by Lawrence M. Brede and Brian L. Benham
This report is available as a pdf below
The U.S. Geological Survey, in cooperation with the Tennessee State Planning Office, conducted a 4 l/2-year water-quality study in the Clinch and Powell River drainage basins in northeastern Tennessee. An intermittent sampling program was conducted from June 1989 through January 1994. Water-quality samples were collected and analyzed for an upstream site and a downstream site on each river. The upstream sites were near the Tennessee-Virginia State line, and the downstream sites were located on the rivers upstream of Norris Lake.
At the upstream sites, fecal coliform bacteria exceeded the water-quality criteria for recreational use in 14 of 40 samples. At the downstream sites, counts exceeded the criteria limits in 2 out of 22 samples. Concentrations of nitrogen and phosphorus compounds were witbin the range expected for natural surface water. Nutrient discharge did not correlate well to streamflow, rainfall, and seasonal effects. Suspended-sediment discharge at the four study sites was related to streamflow, a rainfall factor, and seasonal effects. Average annual sediment yields among sites were estimated at 97 tons per square mile per year on the Clinch River and 184 tons per square mile per year on the Powell River. Concentrations of calcium, magnesium, sodium, potassium, sulfate, chloride, silica, and fluoride were all measured within the range expected for a natural carbonate system.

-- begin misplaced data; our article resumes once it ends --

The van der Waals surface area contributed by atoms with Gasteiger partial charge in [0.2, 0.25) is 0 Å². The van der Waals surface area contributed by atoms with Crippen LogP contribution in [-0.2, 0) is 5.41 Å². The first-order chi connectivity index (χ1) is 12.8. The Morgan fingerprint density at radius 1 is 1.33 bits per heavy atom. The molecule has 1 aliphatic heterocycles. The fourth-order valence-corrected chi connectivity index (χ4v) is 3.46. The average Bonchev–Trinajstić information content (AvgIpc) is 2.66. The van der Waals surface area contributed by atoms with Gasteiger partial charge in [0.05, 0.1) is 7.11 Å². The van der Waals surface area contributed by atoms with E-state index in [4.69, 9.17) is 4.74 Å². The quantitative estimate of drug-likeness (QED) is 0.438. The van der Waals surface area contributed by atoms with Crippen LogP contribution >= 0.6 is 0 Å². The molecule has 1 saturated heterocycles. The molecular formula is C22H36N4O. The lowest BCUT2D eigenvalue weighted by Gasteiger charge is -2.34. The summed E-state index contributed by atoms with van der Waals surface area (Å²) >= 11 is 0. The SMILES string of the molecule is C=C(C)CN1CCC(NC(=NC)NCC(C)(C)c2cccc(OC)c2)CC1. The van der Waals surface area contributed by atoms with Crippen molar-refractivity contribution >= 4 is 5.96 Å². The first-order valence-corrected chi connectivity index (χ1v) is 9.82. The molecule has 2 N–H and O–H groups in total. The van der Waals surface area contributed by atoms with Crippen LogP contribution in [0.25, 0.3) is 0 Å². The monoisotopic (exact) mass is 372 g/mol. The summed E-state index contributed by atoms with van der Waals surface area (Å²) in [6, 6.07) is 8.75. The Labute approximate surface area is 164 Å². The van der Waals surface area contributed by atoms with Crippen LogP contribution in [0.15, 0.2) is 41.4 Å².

Instantaneous total-iron concentrations exceeded the U.S. Environmental Protection Agency criteria for fish and aquatic life at the upstream sites in 23 of 28 samples on the Clinch River, and in 38 of 44 samples on the Powell River. At the downstream sites, total iron exceeded the same criteria in 2 of 5 samples on the Clinch River, and in 1 of 4 samples on the Powell River.
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Last modified: Thursday, January 10 2013, 09:19:11 PM